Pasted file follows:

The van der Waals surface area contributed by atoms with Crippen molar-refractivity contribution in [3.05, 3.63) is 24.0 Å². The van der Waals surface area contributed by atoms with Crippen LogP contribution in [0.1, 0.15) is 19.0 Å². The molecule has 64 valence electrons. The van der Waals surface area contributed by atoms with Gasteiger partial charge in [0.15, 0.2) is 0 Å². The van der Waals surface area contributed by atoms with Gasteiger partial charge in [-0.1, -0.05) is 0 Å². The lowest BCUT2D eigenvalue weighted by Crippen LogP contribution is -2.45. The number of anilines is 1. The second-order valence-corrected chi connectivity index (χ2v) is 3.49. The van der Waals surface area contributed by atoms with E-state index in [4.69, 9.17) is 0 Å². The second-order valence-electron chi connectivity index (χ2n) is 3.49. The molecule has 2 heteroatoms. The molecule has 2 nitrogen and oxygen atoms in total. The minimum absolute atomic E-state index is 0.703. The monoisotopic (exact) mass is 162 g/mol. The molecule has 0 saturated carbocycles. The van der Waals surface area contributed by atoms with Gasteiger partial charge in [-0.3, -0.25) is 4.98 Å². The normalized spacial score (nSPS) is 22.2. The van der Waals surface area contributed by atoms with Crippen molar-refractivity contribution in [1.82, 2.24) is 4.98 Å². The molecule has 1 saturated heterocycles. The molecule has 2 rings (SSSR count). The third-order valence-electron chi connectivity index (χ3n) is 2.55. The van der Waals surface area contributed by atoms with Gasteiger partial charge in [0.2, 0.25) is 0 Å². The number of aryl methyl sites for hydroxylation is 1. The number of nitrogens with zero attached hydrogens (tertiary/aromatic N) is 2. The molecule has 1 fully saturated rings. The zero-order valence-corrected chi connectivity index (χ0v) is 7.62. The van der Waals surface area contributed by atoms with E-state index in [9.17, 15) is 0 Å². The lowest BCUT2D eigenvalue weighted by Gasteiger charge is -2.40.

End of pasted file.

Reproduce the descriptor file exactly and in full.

The van der Waals surface area contributed by atoms with Crippen molar-refractivity contribution in [3.05, 3.63) is 24.0 Å². The van der Waals surface area contributed by atoms with Crippen LogP contribution in [0.1, 0.15) is 19.0 Å². The molecule has 64 valence electrons. The van der Waals surface area contributed by atoms with Gasteiger partial charge in [0.15, 0.2) is 0 Å². The van der Waals surface area contributed by atoms with Gasteiger partial charge in [-0.1, -0.05) is 0 Å². The lowest BCUT2D eigenvalue weighted by Crippen LogP contribution is -2.45. The number of anilines is 1. The second-order valence-corrected chi connectivity index (χ2v) is 3.49. The van der Waals surface area contributed by atoms with E-state index in [4.69, 9.17) is 0 Å². The second-order valence-electron chi connectivity index (χ2n) is 3.49. The molecule has 2 heteroatoms. The molecule has 2 nitrogen and oxygen atoms in total. The minimum absolute atomic E-state index is 0.703. The monoisotopic (exact) mass is 162 g/mol. The molecule has 0 saturated carbocycles. The van der Waals surface area contributed by atoms with Gasteiger partial charge in [-0.3, -0.25) is 4.98 Å². The normalized spacial score (nSPS) is 22.2. The van der Waals surface area contributed by atoms with Crippen molar-refractivity contribution in [1.82, 2.24) is 4.98 Å². The molecule has 1 saturated heterocycles. The molecule has 2 rings (SSSR count). The third-order valence-electron chi connectivity index (χ3n) is 2.55. The van der Waals surface area contributed by atoms with Gasteiger partial charge in [0.2, 0.25) is 0 Å². The number of aryl methyl sites for hydroxylation is 1. The number of nitrogens with zero attached hydrogens (tertiary/aromatic N) is 2. The molecule has 1 fully saturated rings. The zero-order valence-corrected chi connectivity index (χ0v) is 7.62. The van der Waals surface area contributed by atoms with E-state index in [9.17, 15) is 0 Å². The lowest BCUT2D eigenvalue weighted by Gasteiger charge is -2.40.